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Young German legislator in trouble for lobby work

June 16, 2020

Philipp Amthor, a rising star in Chancellor Angela Merkel's party, has faced flak for his lobbying work for a US firm. The politician says it was a "mistake," and the opposition renews calls for a register of lobbyists.

Young German legislator in trouble for lobby work
Image: picture-alliance/dpa/K. Nietfeld

Amthor's lobbying for US IT firm Augustus Intelligence was "not exactly wise and clever," Eckhardt Rehberg, interim Christian Democrat (CDU) chairman in the region of Mecklenburg-West Pomerania (MW) told media outlet Bild on Monday.  

Rehberg's declaration that he too wondered who paid the travel bills came after Germany's news magazine Der Spiegel last Friday alleged that Amthor wrote in 2018 to Economy Minister Peter Altmaier seeking "political support" for the startup US firm specializing in what it calls "secure artificial intelligence solutions."

Amthor, in public smartly dressed, conservatively eloquent in German talk shows and reportedly the sole candidate for CDU chairmanship in Merkel's Baltic Sea home coastal region, had made three trips in 2019, reported Zeit on Monday. The administration of Germany's Bundestag was now examining whether those trips — two to New York and a third to Corsica and St. Moritz — had breached the federal parliament's code of conduct, it added.

On Friday, as Spiegel's disclosure emerged, Amthor wrote on his Facebook page: "It was a mistake," conceding that his lobbying had left him "politically assailable."

"I'm not for sale," insisted Amthor in response to Spiegel's further allegations that he had received at least 2,817 share options and a directorship, insisting he had since handed them back and ended his side-line activity for Augustus Intelligence.

'Usual procedure'

An Economy Ministry spokeswoman on Monday quoted a fellow CDU member Christian Hirte, formerly parliamentary secretary with the ministry, as defending a meeting held at the ministry with Augustus Intelligence. It was the "usual procedure," she said.

Opposition Greens co-leader Robert Habeck on Monday demanded that Amthor quit his Bundestag position in West Pomerania's coastal Greifswald area and be withdrawn by Merkel's conservatives from two parliamentary committees of inquiry.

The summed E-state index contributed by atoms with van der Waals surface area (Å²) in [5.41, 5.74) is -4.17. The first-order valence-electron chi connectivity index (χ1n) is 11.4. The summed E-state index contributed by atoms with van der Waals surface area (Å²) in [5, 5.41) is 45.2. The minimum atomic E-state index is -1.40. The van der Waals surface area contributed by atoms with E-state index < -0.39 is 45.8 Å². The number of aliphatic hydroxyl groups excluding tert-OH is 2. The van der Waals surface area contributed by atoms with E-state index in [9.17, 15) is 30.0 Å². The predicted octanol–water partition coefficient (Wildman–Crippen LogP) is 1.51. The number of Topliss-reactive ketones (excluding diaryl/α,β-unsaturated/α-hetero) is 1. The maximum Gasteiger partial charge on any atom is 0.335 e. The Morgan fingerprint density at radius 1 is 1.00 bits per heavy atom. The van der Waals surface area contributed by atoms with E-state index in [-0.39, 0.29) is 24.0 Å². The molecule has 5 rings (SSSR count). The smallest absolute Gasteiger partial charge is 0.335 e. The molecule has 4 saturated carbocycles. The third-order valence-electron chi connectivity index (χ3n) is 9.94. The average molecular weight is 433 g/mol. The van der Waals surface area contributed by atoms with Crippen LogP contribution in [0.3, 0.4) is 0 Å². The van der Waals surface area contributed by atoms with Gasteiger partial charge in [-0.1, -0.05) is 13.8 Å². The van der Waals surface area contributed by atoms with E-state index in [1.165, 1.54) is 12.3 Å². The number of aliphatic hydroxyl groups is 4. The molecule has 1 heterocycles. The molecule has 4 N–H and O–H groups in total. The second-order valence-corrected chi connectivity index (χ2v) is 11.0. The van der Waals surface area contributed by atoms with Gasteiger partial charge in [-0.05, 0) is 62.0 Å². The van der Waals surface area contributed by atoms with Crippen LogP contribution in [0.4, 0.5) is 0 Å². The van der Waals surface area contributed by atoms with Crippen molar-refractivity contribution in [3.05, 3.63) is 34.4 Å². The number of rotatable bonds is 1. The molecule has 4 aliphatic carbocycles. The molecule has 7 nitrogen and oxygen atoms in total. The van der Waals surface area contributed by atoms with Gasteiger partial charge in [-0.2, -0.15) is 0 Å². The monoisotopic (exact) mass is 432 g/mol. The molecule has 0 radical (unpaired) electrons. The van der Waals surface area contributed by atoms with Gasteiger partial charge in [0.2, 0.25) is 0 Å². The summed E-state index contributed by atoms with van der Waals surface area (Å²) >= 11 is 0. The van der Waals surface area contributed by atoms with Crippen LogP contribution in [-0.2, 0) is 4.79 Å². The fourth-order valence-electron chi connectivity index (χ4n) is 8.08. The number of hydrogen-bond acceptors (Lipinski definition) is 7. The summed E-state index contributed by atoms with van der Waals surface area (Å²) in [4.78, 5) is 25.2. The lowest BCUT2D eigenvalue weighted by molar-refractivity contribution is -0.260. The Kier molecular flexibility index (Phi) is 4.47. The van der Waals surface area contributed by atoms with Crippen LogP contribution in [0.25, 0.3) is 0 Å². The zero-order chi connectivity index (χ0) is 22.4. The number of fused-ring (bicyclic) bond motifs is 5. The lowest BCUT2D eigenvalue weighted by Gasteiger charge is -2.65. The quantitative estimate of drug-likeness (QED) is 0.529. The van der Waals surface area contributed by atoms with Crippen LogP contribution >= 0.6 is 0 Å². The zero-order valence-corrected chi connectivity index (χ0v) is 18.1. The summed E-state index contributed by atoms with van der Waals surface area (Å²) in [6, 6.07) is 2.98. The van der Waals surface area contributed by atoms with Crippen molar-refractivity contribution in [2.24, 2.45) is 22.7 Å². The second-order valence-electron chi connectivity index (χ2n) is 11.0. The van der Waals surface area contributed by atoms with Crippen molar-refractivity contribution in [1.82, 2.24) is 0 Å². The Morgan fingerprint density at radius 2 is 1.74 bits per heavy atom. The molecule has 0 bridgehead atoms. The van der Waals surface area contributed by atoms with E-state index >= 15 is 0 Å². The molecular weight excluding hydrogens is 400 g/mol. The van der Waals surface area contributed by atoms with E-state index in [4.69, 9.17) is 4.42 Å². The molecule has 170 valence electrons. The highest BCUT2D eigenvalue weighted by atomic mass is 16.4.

Amthor's role in the Bundestag's probe into the December 2016 terror attack on Berlin's Breitscheid Plaza (Breitscheidplatz) was problematic, asserted Habeck, because it had yet to question former BfV domestic intelligence agency chief Hans-Georg Maassen.

Lobby register overdue?

Habeck, referring to Der Spiegel's inclusion of a photograph of Amthor with among others Maassen, demanded that Chancellor Merkel's conservatives drop their "veto" against a German lobby register, also wanted by other parties.

The opposition post-communist Left party's co-leader Katja Kipping also demanded that Amthor relinquish his parliamentary seat.

"Why did the share options he received not appear in the reports on supplementary income?" asked Kipping, referring to a procedure required of parliamentarians.

Katja Mast, deputy parliamentary group chairperson for Social Democrats (SPD), currently in Merkel's coalition cabinet, also urged her conservative colleagues to accept a lobby register. 

"If our coalition partner is being serious, then this week is also a moment for political movement, structurally and not sporadically," said Mast.

Scheuer defends encounters

Also defending contact with Augustus Intelligence Monday was Transport Minister Andreas Scheuer of Merkel's allied Bavarian Christian Social Union (CSU).

Such meetings were "not unusual," Scheuer told the Berlin portal "Hauptstadt."

"It was a meeting where science and business were involved in a major discussion. It was about artificial intelligence," Scheuer said. 

"It's not unusual," he said, adding politicians were tasked to be open for new ideas.

ipj/sri (dpa, AFP)

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